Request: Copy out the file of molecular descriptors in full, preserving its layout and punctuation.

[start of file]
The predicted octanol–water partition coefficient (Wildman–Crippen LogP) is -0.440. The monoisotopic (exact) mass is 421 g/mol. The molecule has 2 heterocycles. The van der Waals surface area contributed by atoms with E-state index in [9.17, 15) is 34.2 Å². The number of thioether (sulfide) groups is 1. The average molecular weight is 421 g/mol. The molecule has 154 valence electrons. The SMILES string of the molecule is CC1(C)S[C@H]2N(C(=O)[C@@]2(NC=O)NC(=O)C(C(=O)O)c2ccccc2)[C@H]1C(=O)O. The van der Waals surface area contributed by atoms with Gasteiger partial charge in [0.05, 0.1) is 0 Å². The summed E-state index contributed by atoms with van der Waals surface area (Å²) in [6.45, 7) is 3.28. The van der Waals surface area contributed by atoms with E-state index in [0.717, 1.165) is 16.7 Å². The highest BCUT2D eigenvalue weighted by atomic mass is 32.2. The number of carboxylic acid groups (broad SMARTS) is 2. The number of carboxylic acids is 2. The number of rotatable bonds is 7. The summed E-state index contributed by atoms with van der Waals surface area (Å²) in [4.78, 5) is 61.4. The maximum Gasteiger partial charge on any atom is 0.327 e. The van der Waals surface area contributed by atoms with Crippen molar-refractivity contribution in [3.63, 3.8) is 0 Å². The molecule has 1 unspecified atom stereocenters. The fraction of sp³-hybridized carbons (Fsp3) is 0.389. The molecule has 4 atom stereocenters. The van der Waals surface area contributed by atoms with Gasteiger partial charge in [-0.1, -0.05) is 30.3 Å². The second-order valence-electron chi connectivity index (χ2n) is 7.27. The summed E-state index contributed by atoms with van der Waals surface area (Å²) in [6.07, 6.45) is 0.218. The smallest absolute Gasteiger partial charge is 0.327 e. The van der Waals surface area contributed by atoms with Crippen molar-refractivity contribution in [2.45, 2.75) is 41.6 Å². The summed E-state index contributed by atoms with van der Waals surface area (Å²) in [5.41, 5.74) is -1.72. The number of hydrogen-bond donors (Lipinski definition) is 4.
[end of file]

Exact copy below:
The predicted octanol–water partition coefficient (Wildman–Crippen LogP) is -0.440. The monoisotopic (exact) mass is 421 g/mol. The molecule has 2 heterocycles. The van der Waals surface area contributed by atoms with E-state index in [9.17, 15) is 34.2 Å². The number of thioether (sulfide) groups is 1. The average molecular weight is 421 g/mol. The molecule has 154 valence electrons. The SMILES string of the molecule is CC1(C)S[C@H]2N(C(=O)[C@@]2(NC=O)NC(=O)C(C(=O)O)c2ccccc2)[C@H]1C(=O)O. The van der Waals surface area contributed by atoms with Gasteiger partial charge in [0.05, 0.1) is 0 Å². The summed E-state index contributed by atoms with van der Waals surface area (Å²) in [6.45, 7) is 3.28. The van der Waals surface area contributed by atoms with E-state index in [0.717, 1.165) is 16.7 Å². The highest BCUT2D eigenvalue weighted by atomic mass is 32.2. The number of carboxylic acid groups (broad SMARTS) is 2. The number of carboxylic acids is 2. The number of rotatable bonds is 7. The summed E-state index contributed by atoms with van der Waals surface area (Å²) in [4.78, 5) is 61.4. The maximum Gasteiger partial charge on any atom is 0.327 e. The van der Waals surface area contributed by atoms with Crippen molar-refractivity contribution in [3.63, 3.8) is 0 Å². The molecule has 1 unspecified atom stereocenters. The fraction of sp³-hybridized carbons (Fsp3) is 0.389. The molecule has 4 atom stereocenters. The van der Waals surface area contributed by atoms with Gasteiger partial charge in [-0.1, -0.05) is 30.3 Å². The second-order valence-electron chi connectivity index (χ2n) is 7.27. The summed E-state index contributed by atoms with van der Waals surface area (Å²) in [6.07, 6.45) is 0.218. The smallest absolute Gasteiger partial charge is 0.327 e. The van der Waals surface area contributed by atoms with Crippen molar-refractivity contribution in [2.45, 2.75) is 41.6 Å². The summed E-state index contributed by atoms with van der Waals surface area (Å²) in [5.41, 5.74) is -1.72. The number of hydrogen-bond donors (Lipinski definition) is 4.